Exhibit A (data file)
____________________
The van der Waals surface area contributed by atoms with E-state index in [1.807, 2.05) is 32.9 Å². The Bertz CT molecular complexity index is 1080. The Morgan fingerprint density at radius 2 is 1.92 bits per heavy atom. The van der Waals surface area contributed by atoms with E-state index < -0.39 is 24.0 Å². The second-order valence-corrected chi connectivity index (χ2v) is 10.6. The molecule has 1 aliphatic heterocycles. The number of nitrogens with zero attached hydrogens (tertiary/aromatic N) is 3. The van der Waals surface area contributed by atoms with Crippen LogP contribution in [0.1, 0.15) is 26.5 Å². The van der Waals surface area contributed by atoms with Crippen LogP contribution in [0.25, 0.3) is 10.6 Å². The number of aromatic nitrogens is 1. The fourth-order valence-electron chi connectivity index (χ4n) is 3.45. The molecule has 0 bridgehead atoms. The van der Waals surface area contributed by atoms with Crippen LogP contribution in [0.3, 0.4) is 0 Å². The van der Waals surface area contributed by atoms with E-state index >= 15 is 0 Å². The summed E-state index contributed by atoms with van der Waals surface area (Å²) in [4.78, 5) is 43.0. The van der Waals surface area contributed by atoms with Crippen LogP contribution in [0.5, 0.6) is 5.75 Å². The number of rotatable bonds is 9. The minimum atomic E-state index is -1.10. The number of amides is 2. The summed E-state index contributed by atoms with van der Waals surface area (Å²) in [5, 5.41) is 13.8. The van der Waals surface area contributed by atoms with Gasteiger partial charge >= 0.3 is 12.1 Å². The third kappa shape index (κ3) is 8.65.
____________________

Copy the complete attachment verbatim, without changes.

The van der Waals surface area contributed by atoms with E-state index in [1.807, 2.05) is 32.9 Å². The Bertz CT molecular complexity index is 1080. The Morgan fingerprint density at radius 2 is 1.92 bits per heavy atom. The van der Waals surface area contributed by atoms with E-state index < -0.39 is 24.0 Å². The second-order valence-corrected chi connectivity index (χ2v) is 10.6. The molecule has 1 aliphatic heterocycles. The number of nitrogens with zero attached hydrogens (tertiary/aromatic N) is 3. The van der Waals surface area contributed by atoms with Crippen LogP contribution in [0.1, 0.15) is 26.5 Å². The van der Waals surface area contributed by atoms with Crippen LogP contribution in [0.25, 0.3) is 10.6 Å². The number of aromatic nitrogens is 1. The fourth-order valence-electron chi connectivity index (χ4n) is 3.45. The molecule has 0 bridgehead atoms. The van der Waals surface area contributed by atoms with Crippen LogP contribution in [0.3, 0.4) is 0 Å². The van der Waals surface area contributed by atoms with E-state index >= 15 is 0 Å². The summed E-state index contributed by atoms with van der Waals surface area (Å²) in [4.78, 5) is 43.0. The van der Waals surface area contributed by atoms with Crippen LogP contribution in [0.5, 0.6) is 5.75 Å². The number of rotatable bonds is 9. The minimum atomic E-state index is -1.10. The number of amides is 2. The summed E-state index contributed by atoms with van der Waals surface area (Å²) in [5, 5.41) is 13.8. The van der Waals surface area contributed by atoms with Gasteiger partial charge >= 0.3 is 12.1 Å². The third kappa shape index (κ3) is 8.65.